Jacke Wilson from Cadbridge, Wisconsin. Just how disappointed had he been to see that?
Well, what could I do about it now? Maybe I’d grow on him.
Then I looked up and noticed something else: his bookshelf. It was completely full.
Wonderful Reader Corra22s, commenting on Object #12 – Tickets to the Premiere, writes:
As a current twenty-year-old soon-to-be studying abroad in Bologna (a whole year early!), I really enjoyed your reflections and your hilariously illuminating recount of class relations.
I was wondering if you could give me any advice or suggestions for doors I should try to find. As you said, there are so many! (I’m still TWENTY.) It’d be fun to have a place to look forward to finding, a challenge of sorts.
TWENTY! She’s TWENTY! (You’ll understand the importance of this if you read the story.)
Okay, Corra22s, the first thing to say is that you are indeed a very lucky person, because studying abroad in Bologna is one of the very best things a person could ever hope to do. And the second thing to say is that advice from old people like me to young people like you is pretty much always annoying because it always boils down to the same basic thing:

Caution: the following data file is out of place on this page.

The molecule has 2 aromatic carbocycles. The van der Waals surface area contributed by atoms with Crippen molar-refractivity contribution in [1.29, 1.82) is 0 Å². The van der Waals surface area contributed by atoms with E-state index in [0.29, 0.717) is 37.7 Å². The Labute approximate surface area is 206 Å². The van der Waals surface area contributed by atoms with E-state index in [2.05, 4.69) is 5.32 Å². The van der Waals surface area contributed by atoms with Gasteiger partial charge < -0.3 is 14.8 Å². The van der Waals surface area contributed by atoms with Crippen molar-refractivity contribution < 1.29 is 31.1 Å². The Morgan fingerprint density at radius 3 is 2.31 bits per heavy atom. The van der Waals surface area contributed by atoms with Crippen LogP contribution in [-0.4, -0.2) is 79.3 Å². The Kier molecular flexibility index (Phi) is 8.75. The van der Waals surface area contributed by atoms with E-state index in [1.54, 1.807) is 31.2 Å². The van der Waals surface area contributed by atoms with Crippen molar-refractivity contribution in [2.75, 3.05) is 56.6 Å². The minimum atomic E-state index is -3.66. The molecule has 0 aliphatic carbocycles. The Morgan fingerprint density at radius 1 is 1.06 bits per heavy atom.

From the Internet’s best magpie Maria Popova comes the tale of Charlotte Brontë turning down her suitor’s proposal of marriage. As Popova mentions, it’s hard to top this as an example of “it’s not you it’s me.” I’m not sure what my favorite part is, so I bolded a few.
My dear Sir
Before answering your letter, I might have spent a long time in consideration of its subject; but as from the first moment of its reception and perusal I determined on which course to pursue, it seemed to me that delay was wholly unnecessary.